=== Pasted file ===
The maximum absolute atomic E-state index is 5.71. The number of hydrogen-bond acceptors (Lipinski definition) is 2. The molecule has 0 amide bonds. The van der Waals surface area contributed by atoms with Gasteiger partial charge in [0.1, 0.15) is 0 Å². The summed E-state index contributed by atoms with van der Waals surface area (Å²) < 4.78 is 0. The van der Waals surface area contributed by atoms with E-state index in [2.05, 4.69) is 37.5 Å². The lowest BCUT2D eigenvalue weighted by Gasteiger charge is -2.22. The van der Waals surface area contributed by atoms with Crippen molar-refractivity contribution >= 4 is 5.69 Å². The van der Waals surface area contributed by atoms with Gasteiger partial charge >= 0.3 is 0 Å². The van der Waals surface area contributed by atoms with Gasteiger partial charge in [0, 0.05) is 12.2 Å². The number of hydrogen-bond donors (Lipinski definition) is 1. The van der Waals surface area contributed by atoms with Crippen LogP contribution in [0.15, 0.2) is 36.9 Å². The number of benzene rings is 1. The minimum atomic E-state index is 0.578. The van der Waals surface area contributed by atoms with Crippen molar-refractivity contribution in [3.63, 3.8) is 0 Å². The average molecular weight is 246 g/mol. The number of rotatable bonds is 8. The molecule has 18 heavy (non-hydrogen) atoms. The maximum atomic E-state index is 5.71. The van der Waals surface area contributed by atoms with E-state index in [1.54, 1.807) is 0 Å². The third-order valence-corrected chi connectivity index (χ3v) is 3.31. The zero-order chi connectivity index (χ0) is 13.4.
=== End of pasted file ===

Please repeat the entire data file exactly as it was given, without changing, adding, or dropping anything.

The maximum absolute atomic E-state index is 5.71. The number of hydrogen-bond acceptors (Lipinski definition) is 2. The molecule has 0 amide bonds. The van der Waals surface area contributed by atoms with Gasteiger partial charge in [0.1, 0.15) is 0 Å². The summed E-state index contributed by atoms with van der Waals surface area (Å²) < 4.78 is 0. The van der Waals surface area contributed by atoms with E-state index in [2.05, 4.69) is 37.5 Å². The lowest BCUT2D eigenvalue weighted by Gasteiger charge is -2.22. The van der Waals surface area contributed by atoms with Crippen molar-refractivity contribution >= 4 is 5.69 Å². The van der Waals surface area contributed by atoms with Gasteiger partial charge >= 0.3 is 0 Å². The van der Waals surface area contributed by atoms with Gasteiger partial charge in [0, 0.05) is 12.2 Å². The number of hydrogen-bond donors (Lipinski definition) is 1. The van der Waals surface area contributed by atoms with Crippen LogP contribution in [0.15, 0.2) is 36.9 Å². The number of benzene rings is 1. The minimum atomic E-state index is 0.578. The van der Waals surface area contributed by atoms with Crippen molar-refractivity contribution in [3.63, 3.8) is 0 Å². The average molecular weight is 246 g/mol. The number of rotatable bonds is 8. The molecule has 18 heavy (non-hydrogen) atoms. The maximum atomic E-state index is 5.71. The van der Waals surface area contributed by atoms with E-state index in [1.54, 1.807) is 0 Å². The third-order valence-corrected chi connectivity index (χ3v) is 3.31. The zero-order chi connectivity index (χ0) is 13.4.